Incidentally, the EDPB has already listed some additional measures to be taken some time ago in its “Recommendations 01/2020 on measures that supplement transfer tools to ensure compliance with the EU level of protection of personal data” of 10 November 2020. In this document, various data export scenarios are proposed and each time an indication is given on a case-by-case basis about how to ensure a secure exchange of personal data or which method is certainly not sufficiently secure.  

The recurring message in that document is the need to encrypt personal data before exporting it and to make use of proprietary (preferably European) encryption techniques prior to export and separate from the platforms’ own encryption technology.  

The use of Mailchimp also falls within this context. After all, personal data is exported to the US, where Mailchimp is considered a telecom provider under FISA legislation, which means that it potentially has to provide access to its customer data to the US government. Therefor encryption is necessary. Only… the use of Mailchimp actually does not allow such encryption from a technical point of view and as a consequence it is hard to imagine how a European company can use Mailchimp in a legally compliant matter…

 

Mailchimp as a wake-up call?

Until now, it seemed that the European data protection authorities had turned a blind eye for the time being and had given some kind of unofficial grace period for European companies and organizations to adapt to the changed legal situation after the Schrems II judgment. This certainly also had to do with the fact that the aforementioned Standard Contract Clauses are being reviewed and updated by the European Commission at this very moment.

However, the actions of the Bavarian Data Protection Authority now show that things are now getting serious and that companies will eventually have to ensure a secure exchange of personal data with their non-European partners. In a press release accompanying the Mailchimp decision, the Bavarian authority noted that in its view this case is an example of how the Schrems II judgment will be enforced in practice in the future. 

 

Is your software “data export compliant”?

The painfully problematic conclusion is that no American software application currently works completely “GDPR compliant”…

We ourselves at Sirius Legal have conducted a benchmark test in recent months on 10 of the most well-known marketing tools, including Mailchimp, Sharpspring, Hubspot, Active Campaign, Salesforce and a few others. The conclusion is that most of these – all American – providers have adapted in recent months in the sense that they no longer invoke the Privacy Shield as a legal basis, but now refer to Standard Contract Clauses, but that they also all still show several essential shortcomings in the area of data export compliance:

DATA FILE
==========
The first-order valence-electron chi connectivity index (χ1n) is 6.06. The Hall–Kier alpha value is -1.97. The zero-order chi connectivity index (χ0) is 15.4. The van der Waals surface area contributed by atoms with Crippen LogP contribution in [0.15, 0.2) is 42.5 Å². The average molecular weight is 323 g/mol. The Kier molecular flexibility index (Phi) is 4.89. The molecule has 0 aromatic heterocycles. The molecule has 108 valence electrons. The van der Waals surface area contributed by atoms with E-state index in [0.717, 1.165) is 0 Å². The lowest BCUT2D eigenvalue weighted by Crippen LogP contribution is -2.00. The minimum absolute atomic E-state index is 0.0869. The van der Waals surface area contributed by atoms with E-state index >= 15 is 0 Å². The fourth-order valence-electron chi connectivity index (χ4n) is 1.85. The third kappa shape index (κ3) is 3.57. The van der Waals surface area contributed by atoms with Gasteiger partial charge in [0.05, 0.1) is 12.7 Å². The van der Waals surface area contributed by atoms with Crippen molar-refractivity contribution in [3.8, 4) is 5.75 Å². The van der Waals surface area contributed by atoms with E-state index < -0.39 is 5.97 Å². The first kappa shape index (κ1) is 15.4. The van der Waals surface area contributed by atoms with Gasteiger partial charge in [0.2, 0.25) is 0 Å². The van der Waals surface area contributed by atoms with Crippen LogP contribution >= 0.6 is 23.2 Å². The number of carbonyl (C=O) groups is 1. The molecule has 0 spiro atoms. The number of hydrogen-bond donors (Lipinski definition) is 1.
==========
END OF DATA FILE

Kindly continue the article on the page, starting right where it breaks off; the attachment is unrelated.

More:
• In some cases, the Standard Contract Clauses are unavailable or in any event nowhere to be found on the website
  • most vendors provide either no or only very general and vague “additional safeguards”
  • most, if not all, providers rely on sub-processors, of which neither the identity nor the location is sufficiently clear and of which there is little or no guarantee of GDPR and data-export compliance with the sub-processor concerned.   

The same applies by extension to other non-European cloud services or online applications. It is almost by definition so that they are not (completely) GDPR compliant and that any use thereof requires a prior audit and possibly the provision of additional technical or organizational guarantees.

 

Can European companies no longer use American or other non-European services at all?  

Fortunately, things are not as problematic as they might seems at first sight.  Jumping to the conclusion that all non-EU software should be banned would be absurd in a globalized society and economy as weknow it today.

In the Mailchimp case, the problem was evidently clear, as the company in question apparently had not made any prior risk assessment at all to document whether additional safeguards were needed. That in itself was enough to provoke this decision.  

Future matters will probably lead to a less obvious sanction, at least if the EU companies concerned have made a well-balanced and documented prior risk analysis or even implemented additional safeguards. Which measures will be “sufficient” in which context will only become clear when there is sufficient case law available, but it is evident that the “sensitivity” of the data and the risk of access requests from abroad play a role. In that context, a mailing list for a legal weekly appears much less problematic than the membership list of a political party and in the former case a well-founded preliminary estimate may (?) be sufficient …